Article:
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Obama focusing on brevity during debate preparations

September 17, 2012|By Morgan Little
  • President Obama campaigns at Eden Parks Seasongood Pavilion in Cincinnati.
President Obama campaigns at Eden Parks Seasongood Pavilion in Cincinnati. (Carolyn Kaster / AP Photo )

It appears that President Obama is well aware of critiques that he’s long-winded, with his campaign making his characteristically drawn-out answers a focus of his preparations for the upcoming presidential debates, which begin Oct. 3.

Obama, who will face off against Republican nominee Mitt Romney in three debates in October, has had less practice time than Romney has enjoyed so far, aides say. Romney participated in 20 debates during the Republican primaries, and had a sizable amount of preparation earlier this month.

“We know that Romney and his team have seemed to prepare more than any candidate in modern history,” Obama campaign spokeswoman Jen Psaki said Monday during a discussion with reporters on Air Force One. “They’ve made it clear that his performing well is a make-or-break piece for their campaign.”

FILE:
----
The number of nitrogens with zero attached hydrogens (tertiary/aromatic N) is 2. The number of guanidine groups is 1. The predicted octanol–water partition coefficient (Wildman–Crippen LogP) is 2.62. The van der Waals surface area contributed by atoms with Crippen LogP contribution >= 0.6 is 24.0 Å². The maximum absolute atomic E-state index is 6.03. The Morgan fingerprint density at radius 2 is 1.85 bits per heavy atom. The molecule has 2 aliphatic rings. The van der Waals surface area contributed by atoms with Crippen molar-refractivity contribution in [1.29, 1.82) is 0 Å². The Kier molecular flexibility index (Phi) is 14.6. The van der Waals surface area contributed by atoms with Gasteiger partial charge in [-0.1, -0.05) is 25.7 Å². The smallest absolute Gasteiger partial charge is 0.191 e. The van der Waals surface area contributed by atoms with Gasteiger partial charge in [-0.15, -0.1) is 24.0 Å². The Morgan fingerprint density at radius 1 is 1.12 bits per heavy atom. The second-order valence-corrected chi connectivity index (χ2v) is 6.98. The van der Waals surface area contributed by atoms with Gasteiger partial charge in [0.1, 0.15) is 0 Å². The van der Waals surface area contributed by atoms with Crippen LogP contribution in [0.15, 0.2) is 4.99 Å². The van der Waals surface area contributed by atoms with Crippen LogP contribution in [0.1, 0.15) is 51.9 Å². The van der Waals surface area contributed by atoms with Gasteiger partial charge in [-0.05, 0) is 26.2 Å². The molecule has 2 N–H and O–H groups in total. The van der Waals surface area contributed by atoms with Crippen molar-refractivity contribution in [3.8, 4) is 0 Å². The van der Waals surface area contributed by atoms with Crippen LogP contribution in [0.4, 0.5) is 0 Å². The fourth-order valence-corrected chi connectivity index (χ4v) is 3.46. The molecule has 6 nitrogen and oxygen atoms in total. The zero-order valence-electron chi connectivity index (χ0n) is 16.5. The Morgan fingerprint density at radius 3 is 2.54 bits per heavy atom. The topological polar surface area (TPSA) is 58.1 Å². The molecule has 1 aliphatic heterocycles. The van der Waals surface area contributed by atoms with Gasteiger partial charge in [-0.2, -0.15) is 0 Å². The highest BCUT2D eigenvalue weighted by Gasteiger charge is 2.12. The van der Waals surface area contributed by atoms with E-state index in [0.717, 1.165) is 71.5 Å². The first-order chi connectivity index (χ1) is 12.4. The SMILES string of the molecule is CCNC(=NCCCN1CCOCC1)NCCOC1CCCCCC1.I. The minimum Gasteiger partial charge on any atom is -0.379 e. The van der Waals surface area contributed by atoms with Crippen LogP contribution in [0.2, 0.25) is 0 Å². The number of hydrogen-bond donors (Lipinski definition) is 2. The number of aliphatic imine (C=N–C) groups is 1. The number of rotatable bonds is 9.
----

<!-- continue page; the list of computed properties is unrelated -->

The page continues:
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Obama, largely occupied by the responsibilities of the Oval Office and a rigorous campaign schedule, is trying to make up for that deficit by studying up on his opponent and his policies during travels on Air Force One and open moments at the White House, according to Reuters. Obama's stand-in for Romney during his practice debates is former presidential candidate Sen. John Kerry (D-Mass.).

Part of the preparatory process his campaign is placing particular emphasis on is stepping up the brevity of Obama’s responses.

“He’s got to speak shorter, that’s all,” chief campaign strategist David Axelrod told Reuters. “He just hasn’t had to do that for the last four years, so that’s a part of the discipline of preparing for these debates.”

Romney, in an interview with ABC News’ George Stephanopoulos on Friday, said he will have to overcome what he called Obama tendency to “how shall I say it, to say things that aren’t true,” adding that his surrogate for Obama, Sen. Rob Portman (R-Ohio), has been a rigorous practice opponent.

The debates begin in Denver with a focus on domestic policy, moving to a town hall in Hempstead, N.Y., on Oct. 16 on various topics and then a foreign policy-focused faceoff in Boca Raton, Fla., on Oct. 22.

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